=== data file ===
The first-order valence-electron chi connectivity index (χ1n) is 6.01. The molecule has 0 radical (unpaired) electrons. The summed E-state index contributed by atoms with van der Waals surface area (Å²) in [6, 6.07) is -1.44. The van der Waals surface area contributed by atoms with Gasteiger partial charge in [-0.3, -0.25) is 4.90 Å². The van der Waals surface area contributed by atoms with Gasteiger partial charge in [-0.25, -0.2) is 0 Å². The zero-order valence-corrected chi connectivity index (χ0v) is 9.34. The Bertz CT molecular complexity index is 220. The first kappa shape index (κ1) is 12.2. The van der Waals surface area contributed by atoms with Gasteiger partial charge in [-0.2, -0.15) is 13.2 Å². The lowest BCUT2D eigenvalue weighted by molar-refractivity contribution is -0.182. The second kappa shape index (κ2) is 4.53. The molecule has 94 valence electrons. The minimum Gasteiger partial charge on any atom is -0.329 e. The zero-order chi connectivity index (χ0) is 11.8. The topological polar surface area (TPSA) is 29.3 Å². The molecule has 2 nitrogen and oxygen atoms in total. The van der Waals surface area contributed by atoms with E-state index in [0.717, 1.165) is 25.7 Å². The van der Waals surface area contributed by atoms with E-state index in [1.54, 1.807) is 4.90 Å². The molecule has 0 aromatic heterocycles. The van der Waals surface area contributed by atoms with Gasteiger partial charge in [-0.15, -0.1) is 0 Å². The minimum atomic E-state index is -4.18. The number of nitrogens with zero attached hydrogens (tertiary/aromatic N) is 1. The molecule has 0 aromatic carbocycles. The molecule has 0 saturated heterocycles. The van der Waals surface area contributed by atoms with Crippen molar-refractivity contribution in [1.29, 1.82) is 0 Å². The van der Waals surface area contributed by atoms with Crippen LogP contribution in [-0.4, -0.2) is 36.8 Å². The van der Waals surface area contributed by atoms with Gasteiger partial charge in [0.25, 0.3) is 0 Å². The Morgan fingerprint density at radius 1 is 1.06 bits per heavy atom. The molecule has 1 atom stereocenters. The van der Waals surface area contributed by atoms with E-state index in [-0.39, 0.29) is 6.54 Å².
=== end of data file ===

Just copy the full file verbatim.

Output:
The first-order valence-electron chi connectivity index (χ1n) is 6.01. The molecule has 0 radical (unpaired) electrons. The summed E-state index contributed by atoms with van der Waals surface area (Å²) in [6, 6.07) is -1.44. The van der Waals surface area contributed by atoms with Gasteiger partial charge in [-0.3, -0.25) is 4.90 Å². The van der Waals surface area contributed by atoms with Gasteiger partial charge in [-0.25, -0.2) is 0 Å². The zero-order valence-corrected chi connectivity index (χ0v) is 9.34. The Bertz CT molecular complexity index is 220. The first kappa shape index (κ1) is 12.2. The van der Waals surface area contributed by atoms with Gasteiger partial charge in [-0.2, -0.15) is 13.2 Å². The lowest BCUT2D eigenvalue weighted by molar-refractivity contribution is -0.182. The second kappa shape index (κ2) is 4.53. The molecule has 94 valence electrons. The minimum Gasteiger partial charge on any atom is -0.329 e. The zero-order chi connectivity index (χ0) is 11.8. The topological polar surface area (TPSA) is 29.3 Å². The molecule has 2 nitrogen and oxygen atoms in total. The van der Waals surface area contributed by atoms with E-state index in [0.717, 1.165) is 25.7 Å². The van der Waals surface area contributed by atoms with E-state index in [1.54, 1.807) is 4.90 Å². The molecule has 0 aromatic heterocycles. The van der Waals surface area contributed by atoms with Gasteiger partial charge in [-0.15, -0.1) is 0 Å². The minimum atomic E-state index is -4.18. The number of nitrogens with zero attached hydrogens (tertiary/aromatic N) is 1. The molecule has 0 aromatic carbocycles. The molecule has 0 saturated heterocycles. The van der Waals surface area contributed by atoms with Crippen molar-refractivity contribution in [1.29, 1.82) is 0 Å². The van der Waals surface area contributed by atoms with Crippen LogP contribution in [-0.4, -0.2) is 36.8 Å². The van der Waals surface area contributed by atoms with Gasteiger partial charge in [0.25, 0.3) is 0 Å². The Morgan fingerprint density at radius 1 is 1.06 bits per heavy atom. The molecule has 1 atom stereocenters. The van der Waals surface area contributed by atoms with E-state index in [-0.39, 0.29) is 6.54 Å².